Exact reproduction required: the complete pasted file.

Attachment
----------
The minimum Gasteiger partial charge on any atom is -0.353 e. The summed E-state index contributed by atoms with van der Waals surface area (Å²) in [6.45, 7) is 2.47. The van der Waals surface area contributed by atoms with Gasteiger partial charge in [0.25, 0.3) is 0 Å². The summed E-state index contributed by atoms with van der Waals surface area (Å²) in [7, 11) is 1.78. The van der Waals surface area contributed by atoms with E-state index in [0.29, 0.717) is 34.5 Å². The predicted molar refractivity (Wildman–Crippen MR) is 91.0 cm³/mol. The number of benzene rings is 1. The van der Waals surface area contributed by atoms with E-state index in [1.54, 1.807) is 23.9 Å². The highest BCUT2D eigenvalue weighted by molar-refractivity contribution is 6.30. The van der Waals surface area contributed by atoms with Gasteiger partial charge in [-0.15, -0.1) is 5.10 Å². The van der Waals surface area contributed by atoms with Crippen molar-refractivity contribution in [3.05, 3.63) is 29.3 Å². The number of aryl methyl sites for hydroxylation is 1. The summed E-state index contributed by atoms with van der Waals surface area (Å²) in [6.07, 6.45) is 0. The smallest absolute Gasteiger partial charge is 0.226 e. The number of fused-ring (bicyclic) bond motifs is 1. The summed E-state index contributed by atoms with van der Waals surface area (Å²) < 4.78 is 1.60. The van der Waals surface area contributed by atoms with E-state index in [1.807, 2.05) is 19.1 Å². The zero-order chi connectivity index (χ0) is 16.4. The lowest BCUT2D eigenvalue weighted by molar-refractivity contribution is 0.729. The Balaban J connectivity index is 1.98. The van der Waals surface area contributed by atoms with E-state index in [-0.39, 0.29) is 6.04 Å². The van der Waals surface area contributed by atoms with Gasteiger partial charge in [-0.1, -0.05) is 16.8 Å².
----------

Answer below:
The minimum Gasteiger partial charge on any atom is -0.353 e. The summed E-state index contributed by atoms with van der Waals surface area (Å²) in [6.45, 7) is 2.47. The van der Waals surface area contributed by atoms with Gasteiger partial charge in [0.25, 0.3) is 0 Å². The summed E-state index contributed by atoms with van der Waals surface area (Å²) in [7, 11) is 1.78. The van der Waals surface area contributed by atoms with E-state index in [0.29, 0.717) is 34.5 Å². The predicted molar refractivity (Wildman–Crippen MR) is 91.0 cm³/mol. The number of benzene rings is 1. The van der Waals surface area contributed by atoms with E-state index in [1.54, 1.807) is 23.9 Å². The highest BCUT2D eigenvalue weighted by molar-refractivity contribution is 6.30. The van der Waals surface area contributed by atoms with Gasteiger partial charge in [-0.15, -0.1) is 5.10 Å². The van der Waals surface area contributed by atoms with Crippen molar-refractivity contribution in [3.05, 3.63) is 29.3 Å². The number of aryl methyl sites for hydroxylation is 1. The summed E-state index contributed by atoms with van der Waals surface area (Å²) in [6.07, 6.45) is 0. The smallest absolute Gasteiger partial charge is 0.226 e. The number of fused-ring (bicyclic) bond motifs is 1. The summed E-state index contributed by atoms with van der Waals surface area (Å²) < 4.78 is 1.60. The van der Waals surface area contributed by atoms with E-state index in [1.807, 2.05) is 19.1 Å². The zero-order chi connectivity index (χ0) is 16.4. The lowest BCUT2D eigenvalue weighted by molar-refractivity contribution is 0.729. The Balaban J connectivity index is 1.98. The van der Waals surface area contributed by atoms with E-state index in [-0.39, 0.29) is 6.04 Å². The van der Waals surface area contributed by atoms with Gasteiger partial charge in [-0.1, -0.05) is 16.8 Å².